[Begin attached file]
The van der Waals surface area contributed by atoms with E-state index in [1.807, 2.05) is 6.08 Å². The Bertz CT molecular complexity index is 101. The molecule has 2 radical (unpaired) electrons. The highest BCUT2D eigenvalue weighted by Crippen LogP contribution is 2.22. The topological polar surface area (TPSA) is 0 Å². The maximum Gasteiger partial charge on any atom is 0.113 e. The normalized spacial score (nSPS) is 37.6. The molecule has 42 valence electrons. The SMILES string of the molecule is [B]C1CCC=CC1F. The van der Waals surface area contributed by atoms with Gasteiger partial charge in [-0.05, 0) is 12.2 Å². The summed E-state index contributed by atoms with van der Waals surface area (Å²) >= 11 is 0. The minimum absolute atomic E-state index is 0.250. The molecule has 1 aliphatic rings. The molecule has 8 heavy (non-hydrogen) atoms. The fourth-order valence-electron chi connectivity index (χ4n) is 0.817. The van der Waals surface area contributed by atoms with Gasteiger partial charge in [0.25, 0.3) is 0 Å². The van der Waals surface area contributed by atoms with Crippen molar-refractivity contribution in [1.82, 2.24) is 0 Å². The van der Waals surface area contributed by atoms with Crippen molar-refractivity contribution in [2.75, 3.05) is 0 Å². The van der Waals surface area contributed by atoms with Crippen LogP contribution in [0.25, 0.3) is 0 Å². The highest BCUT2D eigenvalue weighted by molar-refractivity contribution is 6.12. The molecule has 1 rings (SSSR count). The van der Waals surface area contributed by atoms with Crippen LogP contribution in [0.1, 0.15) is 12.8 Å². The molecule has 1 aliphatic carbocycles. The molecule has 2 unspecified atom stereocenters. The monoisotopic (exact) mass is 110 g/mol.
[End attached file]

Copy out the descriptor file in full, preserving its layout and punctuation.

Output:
The van der Waals surface area contributed by atoms with E-state index in [1.807, 2.05) is 6.08 Å². The Bertz CT molecular complexity index is 101. The molecule has 2 radical (unpaired) electrons. The highest BCUT2D eigenvalue weighted by Crippen LogP contribution is 2.22. The topological polar surface area (TPSA) is 0 Å². The maximum Gasteiger partial charge on any atom is 0.113 e. The normalized spacial score (nSPS) is 37.6. The molecule has 42 valence electrons. The SMILES string of the molecule is [B]C1CCC=CC1F. The van der Waals surface area contributed by atoms with Gasteiger partial charge in [-0.05, 0) is 12.2 Å². The summed E-state index contributed by atoms with van der Waals surface area (Å²) >= 11 is 0. The minimum absolute atomic E-state index is 0.250. The molecule has 1 aliphatic rings. The molecule has 8 heavy (non-hydrogen) atoms. The fourth-order valence-electron chi connectivity index (χ4n) is 0.817. The van der Waals surface area contributed by atoms with Gasteiger partial charge in [0.25, 0.3) is 0 Å². The van der Waals surface area contributed by atoms with Crippen molar-refractivity contribution in [1.82, 2.24) is 0 Å². The van der Waals surface area contributed by atoms with Crippen molar-refractivity contribution in [2.75, 3.05) is 0 Å². The van der Waals surface area contributed by atoms with Crippen LogP contribution in [0.25, 0.3) is 0 Å². The highest BCUT2D eigenvalue weighted by molar-refractivity contribution is 6.12. The molecule has 1 rings (SSSR count). The van der Waals surface area contributed by atoms with Crippen LogP contribution in [0.1, 0.15) is 12.8 Å². The molecule has 1 aliphatic carbocycles. The molecule has 2 unspecified atom stereocenters. The monoisotopic (exact) mass is 110 g/mol.